Why Your Freezer Needs Water Bottles


Illustration for article titled Why Your Freezer Needs Water Bottles
Photo: Oleg GawriloFF (Shutterstock)

It’s not often you find a classic hack that excels at four different things, but maybe that’s why it’s a classic. We told you 13 years ago to fill the empty space in your freezer with water bottles, and we hope you did.

First, how to do this: You can use empty milk jugs or orange juice cartons, and fill them with tap water. Or you can buy flats of disposable water bottles, and stick ’em right in the freezer. For most freezers, the water bottles are probably more convenient, but if you have a big ol’ basement chest freezer, you may want to go for the jugs.

Okay, so here’s why this is a genius hack:

Your freezer is more efficient

The fuller your freezer is, the less energy it takes to keep it cold. If your freezer is normally only half full, and especially if you’re opening the door frequently and letting in warm air, you should fill that space with something cold. Like frozen water bottles.

Your food will stay frozen longer if you lose power

As we head into hurricane season, this is an important one: if you lose power, your freezer essentially becomes a giant picnic cooler. It can’t become any colder, so your best hope is to stop it from warming up. Insulation helps, and a refrigerator/freezer has plenty of insulation. Then you need ice packs inside, and hey, guess what makes a great ice pack? A ton of pre-frozen water bottles.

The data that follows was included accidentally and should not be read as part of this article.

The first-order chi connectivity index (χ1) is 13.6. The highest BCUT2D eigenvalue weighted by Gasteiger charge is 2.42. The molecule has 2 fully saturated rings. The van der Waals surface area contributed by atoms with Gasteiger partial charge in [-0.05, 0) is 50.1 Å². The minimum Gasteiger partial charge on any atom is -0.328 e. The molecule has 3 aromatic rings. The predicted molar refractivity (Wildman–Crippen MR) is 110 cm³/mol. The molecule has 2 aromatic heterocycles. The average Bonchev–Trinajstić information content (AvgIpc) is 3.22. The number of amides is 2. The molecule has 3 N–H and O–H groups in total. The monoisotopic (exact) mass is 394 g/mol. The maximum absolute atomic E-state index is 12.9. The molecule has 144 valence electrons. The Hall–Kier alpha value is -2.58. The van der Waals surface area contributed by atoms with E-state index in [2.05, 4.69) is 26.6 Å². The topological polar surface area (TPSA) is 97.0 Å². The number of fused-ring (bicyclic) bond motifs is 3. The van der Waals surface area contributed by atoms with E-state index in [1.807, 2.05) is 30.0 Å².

Packing a cooler becomes that much easier

Heading off for a beach day or a camping trip? Lucky you, you have a bunch of frozen water bottles to act as ice packs in the cooler. Just pop ’em in, add your food, and you’re set. Emily Long, who wrote our guide to packing the perfect cooler, reminded me that you can cut the top off rectangular milk cartons to make block ice, which melts more slowly than your standard gas-station ice cubes.

Now you have an emergency water supply

It’s good to keep a supply of water on hand as part of your emergency supplies. If the water inside your bottles is drinkable (i.e., you actually washed those old milk cartons before filling them), then you have a stash of water that you can drink in an emergency.

The same goes for your picnic cooler, and that’s another reason I like to use standard half-liter water bottles: they make great ice packs, and as they melt, you can drink them.

So with just one hack, you’ve improved your energy usage, provided for two different types of emergencies, and given yourself a supply of icy cold drinks for your next summer picnic. Win-win-win-win.